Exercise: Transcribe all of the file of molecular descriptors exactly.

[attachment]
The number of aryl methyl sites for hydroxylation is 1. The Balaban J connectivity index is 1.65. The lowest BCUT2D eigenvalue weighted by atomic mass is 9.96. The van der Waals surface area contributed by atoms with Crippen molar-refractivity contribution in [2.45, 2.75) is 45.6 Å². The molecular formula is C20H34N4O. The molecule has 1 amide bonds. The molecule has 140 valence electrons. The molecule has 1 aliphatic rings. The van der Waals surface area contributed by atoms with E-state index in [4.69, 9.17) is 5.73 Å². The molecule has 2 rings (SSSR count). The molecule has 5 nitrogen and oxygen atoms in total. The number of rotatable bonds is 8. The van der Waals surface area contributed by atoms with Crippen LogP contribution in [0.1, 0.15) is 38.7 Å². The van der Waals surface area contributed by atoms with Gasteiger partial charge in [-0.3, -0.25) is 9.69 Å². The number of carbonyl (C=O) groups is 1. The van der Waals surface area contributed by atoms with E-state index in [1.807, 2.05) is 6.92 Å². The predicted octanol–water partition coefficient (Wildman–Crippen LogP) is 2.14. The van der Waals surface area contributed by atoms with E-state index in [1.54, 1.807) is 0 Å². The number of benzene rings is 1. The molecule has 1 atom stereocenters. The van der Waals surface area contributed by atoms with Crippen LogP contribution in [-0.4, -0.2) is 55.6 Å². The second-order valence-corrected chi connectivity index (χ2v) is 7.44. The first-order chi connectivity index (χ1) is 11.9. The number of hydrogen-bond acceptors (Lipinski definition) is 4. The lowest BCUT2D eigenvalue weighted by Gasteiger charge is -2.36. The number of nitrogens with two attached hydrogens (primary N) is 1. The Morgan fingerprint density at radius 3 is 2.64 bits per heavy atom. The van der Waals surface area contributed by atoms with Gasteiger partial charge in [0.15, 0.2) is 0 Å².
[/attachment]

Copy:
The number of aryl methyl sites for hydroxylation is 1. The Balaban J connectivity index is 1.65. The lowest BCUT2D eigenvalue weighted by atomic mass is 9.96. The van der Waals surface area contributed by atoms with Crippen molar-refractivity contribution in [2.45, 2.75) is 45.6 Å². The molecular formula is C20H34N4O. The molecule has 1 amide bonds. The molecule has 140 valence electrons. The molecule has 1 aliphatic rings. The van der Waals surface area contributed by atoms with E-state index in [4.69, 9.17) is 5.73 Å². The molecule has 2 rings (SSSR count). The molecule has 5 nitrogen and oxygen atoms in total. The number of rotatable bonds is 8. The van der Waals surface area contributed by atoms with Crippen LogP contribution in [0.1, 0.15) is 38.7 Å². The van der Waals surface area contributed by atoms with Gasteiger partial charge in [-0.3, -0.25) is 9.69 Å². The number of carbonyl (C=O) groups is 1. The van der Waals surface area contributed by atoms with E-state index in [1.807, 2.05) is 6.92 Å². The predicted octanol–water partition coefficient (Wildman–Crippen LogP) is 2.14. The van der Waals surface area contributed by atoms with E-state index in [1.54, 1.807) is 0 Å². The number of benzene rings is 1. The molecule has 1 atom stereocenters. The van der Waals surface area contributed by atoms with Crippen LogP contribution in [-0.4, -0.2) is 55.6 Å². The second-order valence-corrected chi connectivity index (χ2v) is 7.44. The first-order chi connectivity index (χ1) is 11.9. The number of hydrogen-bond acceptors (Lipinski definition) is 4. The lowest BCUT2D eigenvalue weighted by Gasteiger charge is -2.36. The number of nitrogens with two attached hydrogens (primary N) is 1. The Morgan fingerprint density at radius 3 is 2.64 bits per heavy atom. The van der Waals surface area contributed by atoms with Gasteiger partial charge in [0.15, 0.2) is 0 Å².